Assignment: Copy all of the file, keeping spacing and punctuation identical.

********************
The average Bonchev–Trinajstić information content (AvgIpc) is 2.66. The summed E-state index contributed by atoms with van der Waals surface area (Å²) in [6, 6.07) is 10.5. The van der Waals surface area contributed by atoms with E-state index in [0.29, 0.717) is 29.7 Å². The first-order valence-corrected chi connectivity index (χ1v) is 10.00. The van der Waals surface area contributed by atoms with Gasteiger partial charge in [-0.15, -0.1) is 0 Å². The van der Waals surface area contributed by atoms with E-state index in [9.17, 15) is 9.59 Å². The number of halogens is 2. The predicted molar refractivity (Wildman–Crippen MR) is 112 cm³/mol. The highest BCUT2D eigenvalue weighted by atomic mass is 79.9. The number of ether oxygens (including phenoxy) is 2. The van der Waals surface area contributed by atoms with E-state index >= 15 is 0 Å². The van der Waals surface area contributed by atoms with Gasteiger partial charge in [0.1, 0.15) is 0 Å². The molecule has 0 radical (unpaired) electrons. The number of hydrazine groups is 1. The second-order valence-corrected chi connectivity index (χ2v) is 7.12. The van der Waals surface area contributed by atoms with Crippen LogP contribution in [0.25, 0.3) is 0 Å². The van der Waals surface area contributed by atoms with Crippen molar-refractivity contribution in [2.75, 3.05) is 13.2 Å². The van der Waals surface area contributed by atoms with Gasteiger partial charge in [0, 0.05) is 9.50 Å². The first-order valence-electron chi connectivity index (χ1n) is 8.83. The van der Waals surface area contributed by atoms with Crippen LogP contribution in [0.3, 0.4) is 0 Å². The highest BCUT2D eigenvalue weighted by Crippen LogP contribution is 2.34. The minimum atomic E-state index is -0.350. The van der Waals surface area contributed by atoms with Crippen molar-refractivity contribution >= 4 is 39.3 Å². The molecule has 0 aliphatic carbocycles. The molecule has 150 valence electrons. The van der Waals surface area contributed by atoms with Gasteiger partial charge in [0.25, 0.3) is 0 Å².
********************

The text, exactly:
The average Bonchev–Trinajstić information content (AvgIpc) is 2.66. The summed E-state index contributed by atoms with van der Waals surface area (Å²) in [6, 6.07) is 10.5. The van der Waals surface area contributed by atoms with E-state index in [0.29, 0.717) is 29.7 Å². The first-order valence-corrected chi connectivity index (χ1v) is 10.00. The van der Waals surface area contributed by atoms with Gasteiger partial charge in [-0.15, -0.1) is 0 Å². The van der Waals surface area contributed by atoms with E-state index in [9.17, 15) is 9.59 Å². The number of halogens is 2. The predicted molar refractivity (Wildman–Crippen MR) is 112 cm³/mol. The highest BCUT2D eigenvalue weighted by atomic mass is 79.9. The number of ether oxygens (including phenoxy) is 2. The van der Waals surface area contributed by atoms with E-state index >= 15 is 0 Å². The van der Waals surface area contributed by atoms with Gasteiger partial charge in [0.1, 0.15) is 0 Å². The molecule has 0 radical (unpaired) electrons. The number of hydrazine groups is 1. The second-order valence-corrected chi connectivity index (χ2v) is 7.12. The van der Waals surface area contributed by atoms with Crippen LogP contribution in [0.25, 0.3) is 0 Å². The van der Waals surface area contributed by atoms with Crippen molar-refractivity contribution in [2.75, 3.05) is 13.2 Å². The van der Waals surface area contributed by atoms with Gasteiger partial charge in [0, 0.05) is 9.50 Å². The first-order valence-electron chi connectivity index (χ1n) is 8.83. The van der Waals surface area contributed by atoms with Crippen LogP contribution in [0.3, 0.4) is 0 Å². The highest BCUT2D eigenvalue weighted by Crippen LogP contribution is 2.34. The minimum atomic E-state index is -0.350. The van der Waals surface area contributed by atoms with Crippen molar-refractivity contribution >= 4 is 39.3 Å². The molecule has 0 aliphatic carbocycles. The molecule has 150 valence electrons. The van der Waals surface area contributed by atoms with Gasteiger partial charge in [0.25, 0.3) is 0 Å².